models accounted for CD4 cell count at well as Papanicolaou smear abnormality at the index visit (t), At each visit, participants were asked which antiretro- such that pairs of measurements were comparable with viral medications they had used since their last visit.
regard to the stage of HIV infection and of HPV- HAART was de®ned according to 1997 National associated disease. Our primary goal was to quantify Institutes of Health guidelines as two or more the impact of HAART on rates of cytologic progres- nucleoside reverse transcriptase inhibitors, with either a sion and regression. Given that the mechanism by protease inhibitor or a non-nucleoside reverse tran- which HAART operates is linked primarily to reduc- scriptase inhibitor. Those receiving two or more tions in HIV RNA levels and immune reconstitution, protease inhibitors were classi®ed as receiving it was more appropriate to include CD4 cell count in our multivariate models for the purpose of controlling for stage of disease and to determine the independent HAART usage was analyzed as the primary exposure effect of HAART on both the progression and the of interest. Pairs of Papanicolaou smears were categor- ized as off-HAART if the woman contributing those pairs never received HAART during her time in the study or, among those women who eventually were on HAART, those pairs contributed before the woman had started HAART. Pairs of Papanicolaou smears were categorized as being on-HAART if they were There were 741 women (41.6% of participants) with at obtained at any visits after HAART was ®rst given.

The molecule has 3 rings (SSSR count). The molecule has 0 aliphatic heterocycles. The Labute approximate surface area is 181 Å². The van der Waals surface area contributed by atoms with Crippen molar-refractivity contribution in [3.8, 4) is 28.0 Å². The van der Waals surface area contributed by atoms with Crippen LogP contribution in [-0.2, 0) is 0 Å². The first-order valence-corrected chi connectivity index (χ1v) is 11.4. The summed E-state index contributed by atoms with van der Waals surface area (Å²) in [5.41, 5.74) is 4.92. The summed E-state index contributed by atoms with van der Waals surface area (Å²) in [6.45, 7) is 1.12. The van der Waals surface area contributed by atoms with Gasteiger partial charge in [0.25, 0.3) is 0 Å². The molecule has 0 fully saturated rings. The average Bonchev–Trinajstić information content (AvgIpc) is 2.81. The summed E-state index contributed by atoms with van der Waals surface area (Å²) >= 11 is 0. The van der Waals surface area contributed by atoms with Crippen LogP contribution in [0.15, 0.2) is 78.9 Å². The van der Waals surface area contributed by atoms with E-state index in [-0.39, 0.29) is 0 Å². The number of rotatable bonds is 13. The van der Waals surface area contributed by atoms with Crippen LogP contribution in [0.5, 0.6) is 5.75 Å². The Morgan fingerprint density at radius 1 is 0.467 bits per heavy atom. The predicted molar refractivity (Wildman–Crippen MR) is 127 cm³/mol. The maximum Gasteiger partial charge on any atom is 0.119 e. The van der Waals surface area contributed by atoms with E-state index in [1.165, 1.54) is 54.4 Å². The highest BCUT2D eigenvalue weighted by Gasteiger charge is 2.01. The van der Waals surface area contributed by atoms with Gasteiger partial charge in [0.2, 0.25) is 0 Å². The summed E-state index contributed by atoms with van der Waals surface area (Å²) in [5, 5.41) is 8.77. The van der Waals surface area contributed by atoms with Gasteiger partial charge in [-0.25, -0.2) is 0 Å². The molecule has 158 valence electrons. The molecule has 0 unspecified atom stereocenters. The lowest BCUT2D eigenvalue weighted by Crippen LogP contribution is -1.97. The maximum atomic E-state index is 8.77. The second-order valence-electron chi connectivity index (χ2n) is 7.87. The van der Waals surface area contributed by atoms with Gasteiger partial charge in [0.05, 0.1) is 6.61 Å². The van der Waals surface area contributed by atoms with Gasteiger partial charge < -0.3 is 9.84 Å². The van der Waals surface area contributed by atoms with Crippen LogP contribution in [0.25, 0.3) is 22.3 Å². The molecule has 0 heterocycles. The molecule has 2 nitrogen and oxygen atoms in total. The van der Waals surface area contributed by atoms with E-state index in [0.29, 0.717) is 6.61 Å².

least one oncogenic HPV at visits one through three.